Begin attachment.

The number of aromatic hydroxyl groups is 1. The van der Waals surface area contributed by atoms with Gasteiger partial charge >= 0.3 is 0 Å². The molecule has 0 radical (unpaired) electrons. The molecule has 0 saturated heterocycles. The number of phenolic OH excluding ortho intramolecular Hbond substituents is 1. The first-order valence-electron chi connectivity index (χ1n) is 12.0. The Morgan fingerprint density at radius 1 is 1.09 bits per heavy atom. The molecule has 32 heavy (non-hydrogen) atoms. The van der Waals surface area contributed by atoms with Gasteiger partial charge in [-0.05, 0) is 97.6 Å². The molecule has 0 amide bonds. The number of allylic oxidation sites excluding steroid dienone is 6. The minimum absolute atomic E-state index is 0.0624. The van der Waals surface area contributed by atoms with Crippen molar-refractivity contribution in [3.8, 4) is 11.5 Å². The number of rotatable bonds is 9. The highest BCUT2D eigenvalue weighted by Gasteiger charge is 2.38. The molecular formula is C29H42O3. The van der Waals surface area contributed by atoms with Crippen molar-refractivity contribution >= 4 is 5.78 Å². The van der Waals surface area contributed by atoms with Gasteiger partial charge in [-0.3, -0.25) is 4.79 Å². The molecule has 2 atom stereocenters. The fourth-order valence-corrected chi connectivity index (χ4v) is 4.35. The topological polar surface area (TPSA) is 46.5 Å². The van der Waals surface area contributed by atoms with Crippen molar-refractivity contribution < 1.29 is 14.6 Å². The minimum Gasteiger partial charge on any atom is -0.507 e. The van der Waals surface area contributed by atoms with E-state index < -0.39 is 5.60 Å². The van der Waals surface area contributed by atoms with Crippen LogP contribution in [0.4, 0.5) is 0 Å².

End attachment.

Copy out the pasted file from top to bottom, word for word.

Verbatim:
The number of aromatic hydroxyl groups is 1. The van der Waals surface area contributed by atoms with Gasteiger partial charge >= 0.3 is 0 Å². The molecule has 0 radical (unpaired) electrons. The molecule has 0 saturated heterocycles. The number of phenolic OH excluding ortho intramolecular Hbond substituents is 1. The first-order valence-electron chi connectivity index (χ1n) is 12.0. The Morgan fingerprint density at radius 1 is 1.09 bits per heavy atom. The molecule has 32 heavy (non-hydrogen) atoms. The van der Waals surface area contributed by atoms with Gasteiger partial charge in [-0.05, 0) is 97.6 Å². The molecule has 0 amide bonds. The number of allylic oxidation sites excluding steroid dienone is 6. The minimum absolute atomic E-state index is 0.0624. The van der Waals surface area contributed by atoms with Crippen molar-refractivity contribution in [3.8, 4) is 11.5 Å². The number of rotatable bonds is 9. The highest BCUT2D eigenvalue weighted by Gasteiger charge is 2.38. The molecular formula is C29H42O3. The van der Waals surface area contributed by atoms with Crippen molar-refractivity contribution >= 4 is 5.78 Å². The van der Waals surface area contributed by atoms with Gasteiger partial charge in [-0.3, -0.25) is 4.79 Å². The molecule has 2 atom stereocenters. The fourth-order valence-corrected chi connectivity index (χ4v) is 4.35. The topological polar surface area (TPSA) is 46.5 Å². The van der Waals surface area contributed by atoms with Crippen molar-refractivity contribution < 1.29 is 14.6 Å². The minimum Gasteiger partial charge on any atom is -0.507 e. The van der Waals surface area contributed by atoms with E-state index < -0.39 is 5.60 Å². The van der Waals surface area contributed by atoms with Crippen LogP contribution in [0.4, 0.5) is 0 Å².